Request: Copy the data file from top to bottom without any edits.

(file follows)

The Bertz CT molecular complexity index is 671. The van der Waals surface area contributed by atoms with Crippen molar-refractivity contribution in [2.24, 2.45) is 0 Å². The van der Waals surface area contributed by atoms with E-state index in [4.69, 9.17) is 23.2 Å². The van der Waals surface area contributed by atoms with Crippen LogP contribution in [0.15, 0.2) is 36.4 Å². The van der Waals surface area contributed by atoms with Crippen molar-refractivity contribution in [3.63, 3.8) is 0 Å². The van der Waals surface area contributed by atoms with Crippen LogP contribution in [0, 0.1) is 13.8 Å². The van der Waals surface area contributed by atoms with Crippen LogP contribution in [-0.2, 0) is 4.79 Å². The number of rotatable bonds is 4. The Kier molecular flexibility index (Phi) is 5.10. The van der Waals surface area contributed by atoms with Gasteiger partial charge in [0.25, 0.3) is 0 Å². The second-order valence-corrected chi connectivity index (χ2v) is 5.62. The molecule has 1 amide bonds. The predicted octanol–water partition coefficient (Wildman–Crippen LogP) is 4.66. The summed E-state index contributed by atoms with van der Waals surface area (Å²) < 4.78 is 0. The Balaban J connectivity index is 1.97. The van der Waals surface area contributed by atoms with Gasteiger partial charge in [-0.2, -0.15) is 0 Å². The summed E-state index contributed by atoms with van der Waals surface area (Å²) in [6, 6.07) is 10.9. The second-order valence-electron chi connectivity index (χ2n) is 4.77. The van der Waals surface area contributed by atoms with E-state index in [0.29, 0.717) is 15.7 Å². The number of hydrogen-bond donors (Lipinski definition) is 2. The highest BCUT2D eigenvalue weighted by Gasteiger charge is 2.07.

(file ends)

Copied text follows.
The Bertz CT molecular complexity index is 671. The van der Waals surface area contributed by atoms with Crippen molar-refractivity contribution in [2.24, 2.45) is 0 Å². The van der Waals surface area contributed by atoms with E-state index in [4.69, 9.17) is 23.2 Å². The van der Waals surface area contributed by atoms with Crippen LogP contribution in [0.15, 0.2) is 36.4 Å². The van der Waals surface area contributed by atoms with Crippen molar-refractivity contribution in [3.63, 3.8) is 0 Å². The van der Waals surface area contributed by atoms with Crippen LogP contribution in [0, 0.1) is 13.8 Å². The van der Waals surface area contributed by atoms with Crippen LogP contribution in [-0.2, 0) is 4.79 Å². The number of rotatable bonds is 4. The Kier molecular flexibility index (Phi) is 5.10. The van der Waals surface area contributed by atoms with Gasteiger partial charge in [0.25, 0.3) is 0 Å². The second-order valence-corrected chi connectivity index (χ2v) is 5.62. The molecule has 1 amide bonds. The predicted octanol–water partition coefficient (Wildman–Crippen LogP) is 4.66. The summed E-state index contributed by atoms with van der Waals surface area (Å²) < 4.78 is 0. The Balaban J connectivity index is 1.97. The van der Waals surface area contributed by atoms with Gasteiger partial charge in [-0.2, -0.15) is 0 Å². The summed E-state index contributed by atoms with van der Waals surface area (Å²) in [6, 6.07) is 10.9. The second-order valence-electron chi connectivity index (χ2n) is 4.77. The van der Waals surface area contributed by atoms with E-state index in [0.29, 0.717) is 15.7 Å². The number of hydrogen-bond donors (Lipinski definition) is 2. The highest BCUT2D eigenvalue weighted by Gasteiger charge is 2.07.